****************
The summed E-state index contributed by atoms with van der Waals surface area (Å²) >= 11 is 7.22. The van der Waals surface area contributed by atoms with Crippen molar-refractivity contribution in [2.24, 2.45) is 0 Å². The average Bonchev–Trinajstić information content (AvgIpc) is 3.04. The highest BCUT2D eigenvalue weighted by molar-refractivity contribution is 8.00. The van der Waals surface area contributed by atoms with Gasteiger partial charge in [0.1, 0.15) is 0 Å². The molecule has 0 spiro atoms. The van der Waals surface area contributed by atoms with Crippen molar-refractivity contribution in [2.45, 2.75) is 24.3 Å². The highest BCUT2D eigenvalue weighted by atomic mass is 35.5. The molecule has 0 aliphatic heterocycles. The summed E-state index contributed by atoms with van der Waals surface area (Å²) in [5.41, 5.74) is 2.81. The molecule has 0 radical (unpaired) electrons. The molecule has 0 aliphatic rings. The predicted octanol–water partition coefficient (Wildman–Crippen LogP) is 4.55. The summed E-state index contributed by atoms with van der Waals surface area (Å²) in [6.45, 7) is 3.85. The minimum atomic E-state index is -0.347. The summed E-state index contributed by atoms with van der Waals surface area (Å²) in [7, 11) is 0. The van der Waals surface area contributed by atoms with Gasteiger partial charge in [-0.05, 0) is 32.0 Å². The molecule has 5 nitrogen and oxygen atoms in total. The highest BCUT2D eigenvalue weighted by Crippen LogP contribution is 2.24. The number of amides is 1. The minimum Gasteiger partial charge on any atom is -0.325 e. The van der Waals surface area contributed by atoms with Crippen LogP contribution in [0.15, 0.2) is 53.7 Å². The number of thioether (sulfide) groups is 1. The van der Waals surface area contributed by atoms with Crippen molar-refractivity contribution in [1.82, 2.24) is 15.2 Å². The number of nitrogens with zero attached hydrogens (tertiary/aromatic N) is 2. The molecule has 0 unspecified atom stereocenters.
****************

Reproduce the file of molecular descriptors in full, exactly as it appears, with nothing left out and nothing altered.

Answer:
The summed E-state index contributed by atoms with van der Waals surface area (Å²) >= 11 is 7.22. The van der Waals surface area contributed by atoms with Crippen molar-refractivity contribution in [2.24, 2.45) is 0 Å². The average Bonchev–Trinajstić information content (AvgIpc) is 3.04. The highest BCUT2D eigenvalue weighted by molar-refractivity contribution is 8.00. The van der Waals surface area contributed by atoms with Gasteiger partial charge in [0.1, 0.15) is 0 Å². The molecule has 0 spiro atoms. The van der Waals surface area contributed by atoms with Crippen molar-refractivity contribution in [2.45, 2.75) is 24.3 Å². The highest BCUT2D eigenvalue weighted by atomic mass is 35.5. The molecule has 0 aliphatic heterocycles. The summed E-state index contributed by atoms with van der Waals surface area (Å²) in [5.41, 5.74) is 2.81. The molecule has 0 radical (unpaired) electrons. The molecule has 0 aliphatic rings. The predicted octanol–water partition coefficient (Wildman–Crippen LogP) is 4.55. The summed E-state index contributed by atoms with van der Waals surface area (Å²) in [6.45, 7) is 3.85. The minimum atomic E-state index is -0.347. The summed E-state index contributed by atoms with van der Waals surface area (Å²) in [7, 11) is 0. The van der Waals surface area contributed by atoms with Gasteiger partial charge in [-0.05, 0) is 32.0 Å². The molecule has 5 nitrogen and oxygen atoms in total. The highest BCUT2D eigenvalue weighted by Crippen LogP contribution is 2.24. The number of amides is 1. The minimum Gasteiger partial charge on any atom is -0.325 e. The van der Waals surface area contributed by atoms with Crippen LogP contribution in [0.15, 0.2) is 53.7 Å². The number of thioether (sulfide) groups is 1. The van der Waals surface area contributed by atoms with Crippen molar-refractivity contribution in [1.82, 2.24) is 15.2 Å². The number of nitrogens with zero attached hydrogens (tertiary/aromatic N) is 2. The molecule has 0 unspecified atom stereocenters.